Battle for lower data prices bearing fruit, says Icasa
The fight to lower the cost of mobile data in SA looks to be bearing fruit.
The Independent Communications Authority of SA (Icasa) reported last week that competition among mobile operators was helping consumers get more for their money.
Icasa, which was set up in 2000 to regulate the telecommunications and broadcasting sectors, has come under pressure to do more to force mobile phone operators to cut prices, with relatively high prices for data seen as an impediment to the country’s ability to compete in a global economy that is increasingly being dominated by technological innovation.
Its investigation, which focused on the 163 tariff notifications lodged with Icasa during the period July 1 2018 to December 31 2018, also sought to ensure there was greater price transparency to enable consumers "to make informed choice, in terms of tariff plan preferences and/or preferred service providers based on their different offerings", Icasa said.
The DataMustFall campaign to get SA networks to lower their data prices in 2016 saw DJ and businessman Thabo Molefe, also known as Tbo Touch, and his business partner Gareth Cliff, take the argument all the way to parliament.
Icasa concluded that competition among mobile operators had been good for consumers during the period, with the emergence of new companies such as Rain — the data-only network founded by former FNB CEO Michael Jordaan and FirstRand founder Paul Harris.
Rain’s "One Plan Package" prepaid mobile data offering of R50 for a 1GB bundle was the most affordable.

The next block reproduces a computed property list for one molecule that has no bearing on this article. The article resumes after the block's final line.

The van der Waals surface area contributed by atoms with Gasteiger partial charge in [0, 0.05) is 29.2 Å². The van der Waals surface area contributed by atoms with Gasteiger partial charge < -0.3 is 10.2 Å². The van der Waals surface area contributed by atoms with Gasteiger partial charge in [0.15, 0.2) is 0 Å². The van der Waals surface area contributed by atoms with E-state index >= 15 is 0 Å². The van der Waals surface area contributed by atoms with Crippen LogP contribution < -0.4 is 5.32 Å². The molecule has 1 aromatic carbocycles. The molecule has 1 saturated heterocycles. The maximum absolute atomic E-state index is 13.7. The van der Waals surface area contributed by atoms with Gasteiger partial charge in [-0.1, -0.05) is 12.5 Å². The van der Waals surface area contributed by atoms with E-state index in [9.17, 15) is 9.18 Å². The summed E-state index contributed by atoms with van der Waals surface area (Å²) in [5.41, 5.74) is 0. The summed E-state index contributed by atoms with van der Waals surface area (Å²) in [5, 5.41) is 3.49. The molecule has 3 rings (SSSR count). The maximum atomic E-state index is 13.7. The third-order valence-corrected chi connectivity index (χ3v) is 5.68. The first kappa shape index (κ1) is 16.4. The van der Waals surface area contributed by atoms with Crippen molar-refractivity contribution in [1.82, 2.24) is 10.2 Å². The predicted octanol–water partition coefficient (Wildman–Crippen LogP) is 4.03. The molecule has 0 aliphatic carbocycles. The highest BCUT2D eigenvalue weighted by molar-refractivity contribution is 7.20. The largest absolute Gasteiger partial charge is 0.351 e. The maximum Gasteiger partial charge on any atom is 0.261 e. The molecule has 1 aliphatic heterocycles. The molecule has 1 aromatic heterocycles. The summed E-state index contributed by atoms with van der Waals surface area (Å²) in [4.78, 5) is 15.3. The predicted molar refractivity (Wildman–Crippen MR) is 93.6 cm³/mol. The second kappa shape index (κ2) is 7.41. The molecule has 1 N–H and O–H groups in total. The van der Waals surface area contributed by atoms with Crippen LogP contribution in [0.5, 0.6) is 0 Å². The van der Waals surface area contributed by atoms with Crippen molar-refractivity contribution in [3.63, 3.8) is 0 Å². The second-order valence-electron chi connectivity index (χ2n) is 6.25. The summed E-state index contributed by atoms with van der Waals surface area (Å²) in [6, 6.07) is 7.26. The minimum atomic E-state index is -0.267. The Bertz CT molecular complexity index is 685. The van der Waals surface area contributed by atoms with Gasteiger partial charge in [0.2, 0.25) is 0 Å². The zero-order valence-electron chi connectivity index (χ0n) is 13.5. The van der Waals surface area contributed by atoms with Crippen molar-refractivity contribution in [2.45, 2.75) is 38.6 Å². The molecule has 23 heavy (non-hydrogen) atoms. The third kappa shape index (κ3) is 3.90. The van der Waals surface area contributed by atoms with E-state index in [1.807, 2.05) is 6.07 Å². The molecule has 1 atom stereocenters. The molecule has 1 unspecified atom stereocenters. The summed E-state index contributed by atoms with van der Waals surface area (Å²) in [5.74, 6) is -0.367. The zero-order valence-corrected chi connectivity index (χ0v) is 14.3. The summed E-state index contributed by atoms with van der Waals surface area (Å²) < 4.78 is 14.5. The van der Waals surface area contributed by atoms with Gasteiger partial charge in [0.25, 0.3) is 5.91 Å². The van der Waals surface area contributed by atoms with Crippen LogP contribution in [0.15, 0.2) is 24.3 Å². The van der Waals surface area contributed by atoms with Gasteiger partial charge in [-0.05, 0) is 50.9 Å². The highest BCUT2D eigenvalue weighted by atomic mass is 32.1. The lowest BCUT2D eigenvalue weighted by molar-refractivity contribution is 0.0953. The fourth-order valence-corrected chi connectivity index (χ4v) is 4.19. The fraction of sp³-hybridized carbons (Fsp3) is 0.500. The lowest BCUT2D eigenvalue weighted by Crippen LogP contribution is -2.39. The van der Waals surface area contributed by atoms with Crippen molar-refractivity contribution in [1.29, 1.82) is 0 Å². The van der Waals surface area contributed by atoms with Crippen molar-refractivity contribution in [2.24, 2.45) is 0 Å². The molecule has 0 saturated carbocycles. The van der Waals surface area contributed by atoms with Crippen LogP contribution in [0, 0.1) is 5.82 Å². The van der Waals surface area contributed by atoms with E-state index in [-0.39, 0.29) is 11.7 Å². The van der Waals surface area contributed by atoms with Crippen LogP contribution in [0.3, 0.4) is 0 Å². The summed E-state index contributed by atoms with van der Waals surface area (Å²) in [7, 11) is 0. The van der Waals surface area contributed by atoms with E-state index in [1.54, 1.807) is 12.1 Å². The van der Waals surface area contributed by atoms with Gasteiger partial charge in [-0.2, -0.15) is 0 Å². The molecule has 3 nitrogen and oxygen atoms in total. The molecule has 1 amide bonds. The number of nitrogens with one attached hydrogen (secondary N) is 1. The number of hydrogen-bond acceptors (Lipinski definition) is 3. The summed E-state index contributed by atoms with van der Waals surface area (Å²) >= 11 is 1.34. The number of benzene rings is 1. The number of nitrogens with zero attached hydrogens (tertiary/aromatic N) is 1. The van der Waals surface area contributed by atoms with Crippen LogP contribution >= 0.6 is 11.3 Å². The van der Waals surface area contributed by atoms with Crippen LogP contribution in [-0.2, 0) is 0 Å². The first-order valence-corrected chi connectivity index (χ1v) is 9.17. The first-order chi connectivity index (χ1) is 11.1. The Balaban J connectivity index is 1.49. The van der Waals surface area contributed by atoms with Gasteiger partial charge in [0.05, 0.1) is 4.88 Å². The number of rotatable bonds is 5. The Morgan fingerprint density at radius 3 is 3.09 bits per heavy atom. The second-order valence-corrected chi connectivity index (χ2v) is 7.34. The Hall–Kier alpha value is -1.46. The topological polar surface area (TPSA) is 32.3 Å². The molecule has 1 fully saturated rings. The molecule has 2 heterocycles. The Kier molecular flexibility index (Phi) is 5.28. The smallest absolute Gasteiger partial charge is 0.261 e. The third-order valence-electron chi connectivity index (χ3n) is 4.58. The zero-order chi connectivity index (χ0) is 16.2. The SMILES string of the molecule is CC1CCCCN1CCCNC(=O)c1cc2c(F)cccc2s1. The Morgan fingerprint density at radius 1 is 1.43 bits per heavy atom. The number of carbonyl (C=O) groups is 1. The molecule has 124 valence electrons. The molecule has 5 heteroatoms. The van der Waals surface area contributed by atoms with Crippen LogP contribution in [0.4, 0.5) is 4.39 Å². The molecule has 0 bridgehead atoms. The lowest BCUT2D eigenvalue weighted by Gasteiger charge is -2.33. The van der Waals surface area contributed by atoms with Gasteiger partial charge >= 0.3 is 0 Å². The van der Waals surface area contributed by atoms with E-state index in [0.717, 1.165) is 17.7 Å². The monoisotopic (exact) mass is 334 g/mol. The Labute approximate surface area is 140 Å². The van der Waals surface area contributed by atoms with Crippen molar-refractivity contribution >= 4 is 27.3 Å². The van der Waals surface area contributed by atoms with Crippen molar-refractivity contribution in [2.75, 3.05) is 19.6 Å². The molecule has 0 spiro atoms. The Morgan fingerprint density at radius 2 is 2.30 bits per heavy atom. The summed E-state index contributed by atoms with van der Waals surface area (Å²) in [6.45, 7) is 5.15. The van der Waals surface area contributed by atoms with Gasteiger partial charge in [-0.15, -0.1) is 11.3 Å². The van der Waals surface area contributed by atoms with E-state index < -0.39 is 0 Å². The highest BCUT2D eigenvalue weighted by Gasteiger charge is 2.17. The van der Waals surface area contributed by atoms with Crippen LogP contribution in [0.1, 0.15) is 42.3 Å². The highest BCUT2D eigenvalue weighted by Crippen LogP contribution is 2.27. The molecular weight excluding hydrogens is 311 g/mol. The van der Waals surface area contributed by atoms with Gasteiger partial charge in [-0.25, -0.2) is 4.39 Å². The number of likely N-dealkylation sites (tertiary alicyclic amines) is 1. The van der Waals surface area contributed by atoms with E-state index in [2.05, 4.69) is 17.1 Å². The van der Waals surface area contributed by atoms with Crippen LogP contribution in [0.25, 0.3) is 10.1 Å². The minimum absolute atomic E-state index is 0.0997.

Since the start of the year, MTN and Vodacom, the two biggest cellphone companies in the country, have reduced their out-of-bundle data rates, with the former cutting the price by 50.5%. Vodacom implemented a 49c flat rate for all its plans per megabyte.
Tefo Mohapi, technology analyst and CEO of iAfrikan Digital, said prices were still not falling fast enough.
However, more change could be in store.
As of March, operators were compelled to allow customers across all networks to roll over their unused data, compared to the previous dispensation when it expired at a certain date.
The traditional players were saddled with old technology
and higher costs, which might have made them reluctant to
cut prices more aggressively, Mohapi said.
"MTN and Vodacom have legacy infrastructure and business units that they need to account for."
Mohapi said the country needed to deploy more public WiFi access zones using fibre networks as this was much cheaper than mobile data.
Customers can get unlimited data plans for using fibre for about R700 with the average price of data across mobile operators being R149 for a gigabyte. This may be a more viable way to drive data costs down for ordinary South Africans, rather than constantly battling with mobile operators.